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Science Fiction Meets Engineering Experts... And Asks For Their Favourite Fictional Invention

Can you remember the first time you watched Back to the future's DeLorean time machine speed towards its time travel speed of 88 miles per hour? Or did you dream of hearing your canine friend speak after seeing the translation collar in Pixar's Up?

Can you remember the first time you watched Back To The Future's DeLorean time machine speed towards its time travel speed of 88 miles per hour? Or did you dream of hearing your canine friend speak after seeing the translation collar in Pixar's Up?

I'm sure many of us have wondered how our favourite fictional inventions would work out in real life. Whether on TV, on the big screen, or in comics, these creations can set our imaginations running wild.

But which of them might actually be useful? Which ones could theoretically win awards for changing the world?

I decided to consult my colleagues on the judging panel for the Royal Academy of Engineering MacRobert Award, the UK's most prestigious engineering prize. Each year, we are privileged to meet the teams behind some of the UK's best inventions. The Award has celebrated UK engineering innovation since 1969, and is known for spotting "the next big thing". Previous winners include Touch Bionics' i-Limb - the world's first bionic hand, Optos for the first laser retinal scanner and Microsoft's revolutionary Kinect motion capture software.

Each of our distinguished judges picked a fictional invention they thought might make it onto a shortlist for the award, albeit in a few centuries' time...

Harry Potter's broomstick - the Firebolt as chosen by Nick Cooper FREng

As well as being fun to ride, broomsticks would help slash travel time, ease traffic congestion and cut fuel emissions. And with a broomstick you would also be able to play Quidditch - what's not to like?

Dr Who's Sonic Screwdriver as chosen by Dr Andrew Herbert OBE FREng

Imagine what you could do with a Sonic Screwdriver! Among many other things it can pick locks, cut all kind of substances, aid teleportation, conduct medical scans, track alien life and provide geo-location. Sadly, it is made of Unobtainium and is rarely found in the shops.

The Total Perspective Vortex from The Hitchhiker's Guide to the Galaxy as chosen by Professor Ric Parker CBE FREng

The vortex is based on the perfectly sound principle that, starting from a small piece of fairy cake, you can extrapolate to a complete and accurate model of the whole universe by applying the theory of atomic interactivity. In the book the vortex went on to become an instrument of torture (which of course would disqualify it from the MacRobert Award) but it was originally invented by a man whose wife told him to get a sense of perspective. Humankind has rarely needed a sense of perspective more than at the present time.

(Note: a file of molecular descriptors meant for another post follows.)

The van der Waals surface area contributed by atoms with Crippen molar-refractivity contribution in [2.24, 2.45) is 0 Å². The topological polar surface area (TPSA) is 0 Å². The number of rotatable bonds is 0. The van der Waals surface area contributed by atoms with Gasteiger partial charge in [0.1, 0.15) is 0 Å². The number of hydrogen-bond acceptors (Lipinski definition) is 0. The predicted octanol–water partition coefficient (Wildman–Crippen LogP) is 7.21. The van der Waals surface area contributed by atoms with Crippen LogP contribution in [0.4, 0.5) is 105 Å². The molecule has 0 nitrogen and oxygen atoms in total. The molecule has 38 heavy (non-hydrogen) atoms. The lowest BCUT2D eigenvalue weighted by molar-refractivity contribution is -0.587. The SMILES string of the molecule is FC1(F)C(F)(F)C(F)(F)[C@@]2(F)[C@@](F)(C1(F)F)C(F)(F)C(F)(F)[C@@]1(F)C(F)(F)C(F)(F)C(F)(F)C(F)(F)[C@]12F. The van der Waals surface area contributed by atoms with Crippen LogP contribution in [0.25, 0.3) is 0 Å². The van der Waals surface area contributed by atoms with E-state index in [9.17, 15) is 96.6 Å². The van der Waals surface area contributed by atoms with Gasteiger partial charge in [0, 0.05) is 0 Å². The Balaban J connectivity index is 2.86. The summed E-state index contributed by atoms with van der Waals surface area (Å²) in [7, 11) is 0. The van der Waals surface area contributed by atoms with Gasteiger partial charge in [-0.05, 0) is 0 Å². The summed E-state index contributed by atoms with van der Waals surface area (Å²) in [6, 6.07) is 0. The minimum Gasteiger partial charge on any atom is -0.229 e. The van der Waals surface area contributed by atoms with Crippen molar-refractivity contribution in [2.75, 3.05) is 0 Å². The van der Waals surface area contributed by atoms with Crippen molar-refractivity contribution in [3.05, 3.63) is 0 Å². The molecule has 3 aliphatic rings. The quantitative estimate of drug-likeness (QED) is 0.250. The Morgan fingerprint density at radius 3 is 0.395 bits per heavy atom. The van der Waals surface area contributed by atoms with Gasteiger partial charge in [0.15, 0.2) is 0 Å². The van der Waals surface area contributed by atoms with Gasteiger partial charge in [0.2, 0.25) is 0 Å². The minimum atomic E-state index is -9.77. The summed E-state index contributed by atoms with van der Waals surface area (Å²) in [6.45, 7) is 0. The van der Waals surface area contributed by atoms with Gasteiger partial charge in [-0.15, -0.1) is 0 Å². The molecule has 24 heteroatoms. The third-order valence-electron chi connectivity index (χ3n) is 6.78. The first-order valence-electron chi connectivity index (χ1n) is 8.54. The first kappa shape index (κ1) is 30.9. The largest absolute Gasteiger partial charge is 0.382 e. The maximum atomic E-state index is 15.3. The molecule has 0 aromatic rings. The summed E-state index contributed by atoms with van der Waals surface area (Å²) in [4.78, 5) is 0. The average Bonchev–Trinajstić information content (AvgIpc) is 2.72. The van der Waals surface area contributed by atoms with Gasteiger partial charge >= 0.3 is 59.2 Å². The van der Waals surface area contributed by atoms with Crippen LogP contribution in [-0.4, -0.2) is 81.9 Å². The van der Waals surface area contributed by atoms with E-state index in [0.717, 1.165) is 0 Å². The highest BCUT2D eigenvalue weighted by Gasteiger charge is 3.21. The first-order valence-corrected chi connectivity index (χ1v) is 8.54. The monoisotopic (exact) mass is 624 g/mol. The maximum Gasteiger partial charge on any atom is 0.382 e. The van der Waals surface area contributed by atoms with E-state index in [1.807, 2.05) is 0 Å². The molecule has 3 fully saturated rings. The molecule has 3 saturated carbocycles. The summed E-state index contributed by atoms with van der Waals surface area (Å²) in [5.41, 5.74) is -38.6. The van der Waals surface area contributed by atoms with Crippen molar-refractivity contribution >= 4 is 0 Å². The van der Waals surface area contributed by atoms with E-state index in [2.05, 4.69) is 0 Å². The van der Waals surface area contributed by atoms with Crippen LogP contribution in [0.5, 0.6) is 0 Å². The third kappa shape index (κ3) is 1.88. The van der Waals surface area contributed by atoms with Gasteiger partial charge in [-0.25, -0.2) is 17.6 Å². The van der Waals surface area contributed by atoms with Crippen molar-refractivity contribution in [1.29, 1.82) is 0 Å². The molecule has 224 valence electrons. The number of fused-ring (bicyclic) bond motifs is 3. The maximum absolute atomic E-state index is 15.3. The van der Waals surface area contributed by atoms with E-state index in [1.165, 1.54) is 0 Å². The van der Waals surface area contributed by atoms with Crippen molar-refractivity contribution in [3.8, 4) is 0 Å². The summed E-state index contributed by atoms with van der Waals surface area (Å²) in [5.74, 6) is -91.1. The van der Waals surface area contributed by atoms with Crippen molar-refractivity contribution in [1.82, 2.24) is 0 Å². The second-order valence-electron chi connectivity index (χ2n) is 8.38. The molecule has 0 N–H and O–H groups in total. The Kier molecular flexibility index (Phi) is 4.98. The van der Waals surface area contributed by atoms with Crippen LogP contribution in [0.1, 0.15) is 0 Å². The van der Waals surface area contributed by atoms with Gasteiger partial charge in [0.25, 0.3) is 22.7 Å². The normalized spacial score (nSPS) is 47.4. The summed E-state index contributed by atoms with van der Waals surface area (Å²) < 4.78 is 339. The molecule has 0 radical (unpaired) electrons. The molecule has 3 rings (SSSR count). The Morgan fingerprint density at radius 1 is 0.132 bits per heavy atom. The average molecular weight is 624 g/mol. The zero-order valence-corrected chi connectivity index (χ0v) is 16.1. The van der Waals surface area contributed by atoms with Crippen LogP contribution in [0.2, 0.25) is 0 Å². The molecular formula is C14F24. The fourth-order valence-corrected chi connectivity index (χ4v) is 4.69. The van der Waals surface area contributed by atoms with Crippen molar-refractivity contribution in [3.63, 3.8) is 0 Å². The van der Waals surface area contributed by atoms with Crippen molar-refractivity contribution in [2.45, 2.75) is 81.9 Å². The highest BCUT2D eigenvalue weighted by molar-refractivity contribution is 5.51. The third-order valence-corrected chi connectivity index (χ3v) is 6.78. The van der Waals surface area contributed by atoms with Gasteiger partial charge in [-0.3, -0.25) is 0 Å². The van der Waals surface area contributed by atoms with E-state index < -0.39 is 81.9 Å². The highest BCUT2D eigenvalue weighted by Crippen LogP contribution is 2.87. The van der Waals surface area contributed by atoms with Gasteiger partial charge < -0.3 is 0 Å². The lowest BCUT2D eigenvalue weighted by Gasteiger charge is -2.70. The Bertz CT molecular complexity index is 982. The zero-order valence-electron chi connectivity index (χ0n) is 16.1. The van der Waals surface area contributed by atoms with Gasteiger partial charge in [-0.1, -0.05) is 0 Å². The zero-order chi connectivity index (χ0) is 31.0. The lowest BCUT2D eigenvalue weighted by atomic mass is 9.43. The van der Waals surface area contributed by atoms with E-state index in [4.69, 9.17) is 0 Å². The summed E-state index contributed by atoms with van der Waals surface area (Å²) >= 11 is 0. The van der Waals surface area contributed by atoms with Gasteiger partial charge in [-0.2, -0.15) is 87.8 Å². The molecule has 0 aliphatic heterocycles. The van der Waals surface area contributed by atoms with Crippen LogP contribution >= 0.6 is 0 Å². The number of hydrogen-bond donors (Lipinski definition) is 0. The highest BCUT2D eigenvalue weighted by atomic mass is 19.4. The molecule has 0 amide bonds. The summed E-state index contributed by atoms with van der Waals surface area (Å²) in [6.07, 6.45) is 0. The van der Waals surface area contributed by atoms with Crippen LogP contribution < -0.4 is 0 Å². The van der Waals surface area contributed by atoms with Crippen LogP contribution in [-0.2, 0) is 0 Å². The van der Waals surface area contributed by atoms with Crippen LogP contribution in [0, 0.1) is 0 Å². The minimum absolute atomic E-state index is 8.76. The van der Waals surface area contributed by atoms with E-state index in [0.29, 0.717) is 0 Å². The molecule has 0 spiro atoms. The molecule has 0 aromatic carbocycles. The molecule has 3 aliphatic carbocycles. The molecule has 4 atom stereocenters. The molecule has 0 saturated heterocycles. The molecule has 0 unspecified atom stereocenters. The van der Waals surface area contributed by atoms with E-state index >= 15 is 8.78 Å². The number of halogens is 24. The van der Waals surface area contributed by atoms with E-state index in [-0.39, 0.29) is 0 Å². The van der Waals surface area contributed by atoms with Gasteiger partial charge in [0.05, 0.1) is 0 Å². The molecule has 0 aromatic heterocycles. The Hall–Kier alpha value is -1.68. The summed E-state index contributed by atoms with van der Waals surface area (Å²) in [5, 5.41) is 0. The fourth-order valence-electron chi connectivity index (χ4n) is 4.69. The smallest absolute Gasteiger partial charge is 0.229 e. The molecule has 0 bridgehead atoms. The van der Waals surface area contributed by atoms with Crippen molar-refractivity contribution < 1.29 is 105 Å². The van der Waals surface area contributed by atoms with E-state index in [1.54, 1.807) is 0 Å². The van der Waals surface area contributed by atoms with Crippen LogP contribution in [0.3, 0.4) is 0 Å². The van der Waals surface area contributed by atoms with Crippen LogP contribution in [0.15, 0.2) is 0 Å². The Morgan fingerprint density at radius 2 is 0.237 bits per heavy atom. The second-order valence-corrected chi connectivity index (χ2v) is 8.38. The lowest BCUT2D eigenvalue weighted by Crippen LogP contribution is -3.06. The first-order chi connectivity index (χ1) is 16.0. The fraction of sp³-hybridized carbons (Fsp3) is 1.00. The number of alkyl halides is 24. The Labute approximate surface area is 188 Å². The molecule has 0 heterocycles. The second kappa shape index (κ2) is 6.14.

The FTL Warp Drive from Star Trek as chosen by Dr Frances Saunders CB FREng

The original Faster Than Light TL Warp Drive was invented and built by an eccentric man called Zephram Cochrane, who was trying to do something that everyone said was impossible. It was successful - he launched himself on the maiden flight and it opened up the final frontier, allowing Captain Kirk and the crew of the USS Enterprise to "boldly go where no man had gone before."

The cable production in Timothy Zahn's novel Spinneret as chosen by Professor David Delpy CBE FREng FRS FMedSci

Many Sci-Fi tales rely on super-strong cables, including the diamond filament used to build the space elevator in Arthur C Clarke's The Fountains of Paradise, the carbon nanotube based cable in Kim Stanley Robinson's Mars novels, or the material used to build the Ringworld in Larry Niven's novels. What is different in Spinneret is the planetary scale of the device and the amount of material it can produce. The potential impact would surely make it an award contender.

Terraforming from Collision Orbit as chosen by Keith Davis, Chairman of the MacRobert Trust

In uncertain times, with food shortages and global warming, terraforming - the ability to transform other planets so that their environments mirror Earth's - could help alleviate many problems. The term, first coined by Jack Williamson in science-fiction story Collision Orbit, could allow humans to live and thrive on any planet they travel to.

And my personal favourite is the Star Trek 'Communicator,' a device that keeps the Star Trek crew in constant contact with each other, even allowing crew members to contact starships in orbit without relying on satellite to relay the signal. These handheld "communicators" pre-dated the real-life mobile phone but they looked much like the clamshell mobile phone that became so popular.

Could these inventions become a commercial success in the far future or prove to be beneficial to society? Of course it is hard to guess. But some fictional inventions do make the leap from the big screen to reality: Nike recently released self-lacing trainers similar to those seen in Back to the Future, and research is bringing holograms, akin to the ones seen in Star Wars, a step closer to reality. We may not be alive to see a sonic screwdriver winning the MacRobert Award, but it will certainly be up against some serious competition at the present rate of engineering innovation.

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